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This report by Eric Berger of Ars Technica, describing the press teleconference today where NASA announced that they would not fly humans on the first SLS flight in 2019, reveals a significant political change.
In the past, most mainstream reporters would routinely accept NASA’s announcements about SLS. If the agency said it was great, their stories would wax poetic about how great it was. If NASA said its greatness was causing a delay, their stories would laud NASA had how well it was doing dealing with SLS’s greatness, even though that greatness was forcing another delay. Never, and I mean never, would NASA or these reporters ever talk about the project’s overall and ungodly cost.
This press conference was apparently quite different. The press had lots of questions about SLS and its endless delays. They had lots of questions about its costs. And most significant, they had lots of questions for NASA about why the agency is having so much trouble building this rocket, when two private companies, SpaceX and Blue Origin, are building something comparable for a tenth the money in about half the time.
During the teleconference, Ars asked Gerstenmaier to step back and take a big-picture look at the SLS rocket. Even with all of the funding—about $10 billion through next year—how was the agency likely to miss the original deadline by as much as three years, if not more?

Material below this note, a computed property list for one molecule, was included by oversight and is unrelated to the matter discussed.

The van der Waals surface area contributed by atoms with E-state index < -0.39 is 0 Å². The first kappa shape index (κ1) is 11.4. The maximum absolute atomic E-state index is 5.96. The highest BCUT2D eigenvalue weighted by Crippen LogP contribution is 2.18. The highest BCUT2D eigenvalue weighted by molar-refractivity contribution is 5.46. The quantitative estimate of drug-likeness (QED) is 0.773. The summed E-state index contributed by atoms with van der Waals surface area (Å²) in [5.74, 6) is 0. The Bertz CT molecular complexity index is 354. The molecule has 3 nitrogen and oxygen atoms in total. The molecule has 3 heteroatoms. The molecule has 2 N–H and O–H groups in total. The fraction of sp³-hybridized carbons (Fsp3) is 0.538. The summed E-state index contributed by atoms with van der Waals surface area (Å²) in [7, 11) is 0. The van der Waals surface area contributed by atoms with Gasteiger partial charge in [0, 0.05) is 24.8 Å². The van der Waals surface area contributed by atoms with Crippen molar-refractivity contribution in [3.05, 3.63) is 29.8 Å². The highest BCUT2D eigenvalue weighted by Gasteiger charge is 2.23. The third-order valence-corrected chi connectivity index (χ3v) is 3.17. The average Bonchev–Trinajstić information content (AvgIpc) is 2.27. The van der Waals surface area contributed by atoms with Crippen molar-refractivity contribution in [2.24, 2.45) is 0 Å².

“I don’t know,” Gerstenmaier replied. “I don’t know—I would just say it’s really kind of the complexity of what we’re trying to go do, and to build these systems. We weren’t pushing state-of-the-art technology, like main engines sitting underneath the rocket or new solid rocket boosters. But we were pushing a lot of new manufacturing, and I think that new manufacturing has caused some of the delays we’ve seen. No one welds the way that we’re welding material at the thicknesses we’re welding.”
…Later, the NASA officials were asked about private companies such as SpaceX and Blue Origin, which are also building heavy-lift rockets but at a very limited cost to taxpayers. What would they have to say about just buying those vehicles off the shelf, at significantly lower cost than an SLS launch, and preserving NASA’s funds to execute in-space missions?
Gerstnmaier’s explanations for SLS’s delays and costs, that it is a very complex and advanced piece of rocket engineering, is total bunk. This was supposed to be an upgraded Saturn 5, but it will only be able to lift about 70% of the payload. It is using the actual shuttle engines, and upgraded shuttle solid rocket boosters. While new engineering was required to refit these for SLS, none of that should have been so hard or expensive.
The key here is that members of the press are finally aware of this, and are asking the right questions. With Falcon Heavy about to launched multiple times before SLS even launches once, the continuation of this boondoggle is becoming increasingly difficult to justify.